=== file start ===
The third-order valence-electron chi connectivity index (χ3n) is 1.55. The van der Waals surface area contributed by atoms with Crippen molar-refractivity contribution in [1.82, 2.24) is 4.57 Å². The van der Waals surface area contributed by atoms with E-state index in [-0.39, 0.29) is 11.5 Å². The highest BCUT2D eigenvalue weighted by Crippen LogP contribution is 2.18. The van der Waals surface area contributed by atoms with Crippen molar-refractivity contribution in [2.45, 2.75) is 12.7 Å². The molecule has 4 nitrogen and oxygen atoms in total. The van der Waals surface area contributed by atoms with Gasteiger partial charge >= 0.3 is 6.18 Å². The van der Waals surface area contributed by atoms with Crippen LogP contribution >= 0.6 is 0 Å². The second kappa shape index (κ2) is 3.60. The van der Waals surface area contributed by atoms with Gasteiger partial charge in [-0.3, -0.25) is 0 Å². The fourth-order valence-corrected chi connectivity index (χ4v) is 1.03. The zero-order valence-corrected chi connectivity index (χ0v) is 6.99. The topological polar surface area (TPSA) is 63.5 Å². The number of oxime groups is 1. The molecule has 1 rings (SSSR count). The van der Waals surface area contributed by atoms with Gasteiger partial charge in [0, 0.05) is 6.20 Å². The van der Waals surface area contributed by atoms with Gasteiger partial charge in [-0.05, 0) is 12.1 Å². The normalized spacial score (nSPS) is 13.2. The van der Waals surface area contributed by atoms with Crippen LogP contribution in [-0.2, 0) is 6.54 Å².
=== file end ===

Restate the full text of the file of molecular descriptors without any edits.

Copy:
The third-order valence-electron chi connectivity index (χ3n) is 1.55. The van der Waals surface area contributed by atoms with Crippen molar-refractivity contribution in [1.82, 2.24) is 4.57 Å². The van der Waals surface area contributed by atoms with E-state index in [-0.39, 0.29) is 11.5 Å². The highest BCUT2D eigenvalue weighted by Crippen LogP contribution is 2.18. The van der Waals surface area contributed by atoms with Crippen molar-refractivity contribution in [2.45, 2.75) is 12.7 Å². The molecule has 4 nitrogen and oxygen atoms in total. The van der Waals surface area contributed by atoms with Gasteiger partial charge >= 0.3 is 6.18 Å². The van der Waals surface area contributed by atoms with Crippen LogP contribution >= 0.6 is 0 Å². The second kappa shape index (κ2) is 3.60. The van der Waals surface area contributed by atoms with Gasteiger partial charge in [-0.3, -0.25) is 0 Å². The fourth-order valence-corrected chi connectivity index (χ4v) is 1.03. The zero-order valence-corrected chi connectivity index (χ0v) is 6.99. The topological polar surface area (TPSA) is 63.5 Å². The number of oxime groups is 1. The molecule has 1 rings (SSSR count). The van der Waals surface area contributed by atoms with Gasteiger partial charge in [0, 0.05) is 6.20 Å². The van der Waals surface area contributed by atoms with Gasteiger partial charge in [-0.05, 0) is 12.1 Å². The normalized spacial score (nSPS) is 13.2. The van der Waals surface area contributed by atoms with Crippen LogP contribution in [-0.2, 0) is 6.54 Å².